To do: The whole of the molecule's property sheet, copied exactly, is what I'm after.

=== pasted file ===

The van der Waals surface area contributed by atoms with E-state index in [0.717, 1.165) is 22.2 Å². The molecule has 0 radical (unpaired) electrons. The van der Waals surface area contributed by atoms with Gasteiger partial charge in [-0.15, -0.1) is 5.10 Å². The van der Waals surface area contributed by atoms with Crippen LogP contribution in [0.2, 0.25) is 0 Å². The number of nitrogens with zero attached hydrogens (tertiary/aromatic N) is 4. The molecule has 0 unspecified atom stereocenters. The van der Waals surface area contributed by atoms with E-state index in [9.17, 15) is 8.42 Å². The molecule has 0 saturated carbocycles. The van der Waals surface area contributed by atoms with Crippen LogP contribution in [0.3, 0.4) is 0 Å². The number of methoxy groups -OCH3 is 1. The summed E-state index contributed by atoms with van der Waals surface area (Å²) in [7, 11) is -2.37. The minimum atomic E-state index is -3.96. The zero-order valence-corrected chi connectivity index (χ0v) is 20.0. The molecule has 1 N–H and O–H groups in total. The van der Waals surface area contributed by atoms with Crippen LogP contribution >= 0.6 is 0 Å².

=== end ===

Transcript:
The van der Waals surface area contributed by atoms with E-state index in [0.717, 1.165) is 22.2 Å². The molecule has 0 radical (unpaired) electrons. The van der Waals surface area contributed by atoms with Gasteiger partial charge in [-0.15, -0.1) is 5.10 Å². The van der Waals surface area contributed by atoms with Crippen LogP contribution in [0.2, 0.25) is 0 Å². The number of nitrogens with zero attached hydrogens (tertiary/aromatic N) is 4. The molecule has 0 unspecified atom stereocenters. The van der Waals surface area contributed by atoms with E-state index in [9.17, 15) is 8.42 Å². The molecule has 0 saturated carbocycles. The van der Waals surface area contributed by atoms with Crippen LogP contribution in [0.3, 0.4) is 0 Å². The number of methoxy groups -OCH3 is 1. The summed E-state index contributed by atoms with van der Waals surface area (Å²) in [7, 11) is -2.37. The minimum atomic E-state index is -3.96. The zero-order valence-corrected chi connectivity index (χ0v) is 20.0. The molecule has 1 N–H and O–H groups in total. The van der Waals surface area contributed by atoms with Crippen LogP contribution >= 0.6 is 0 Å².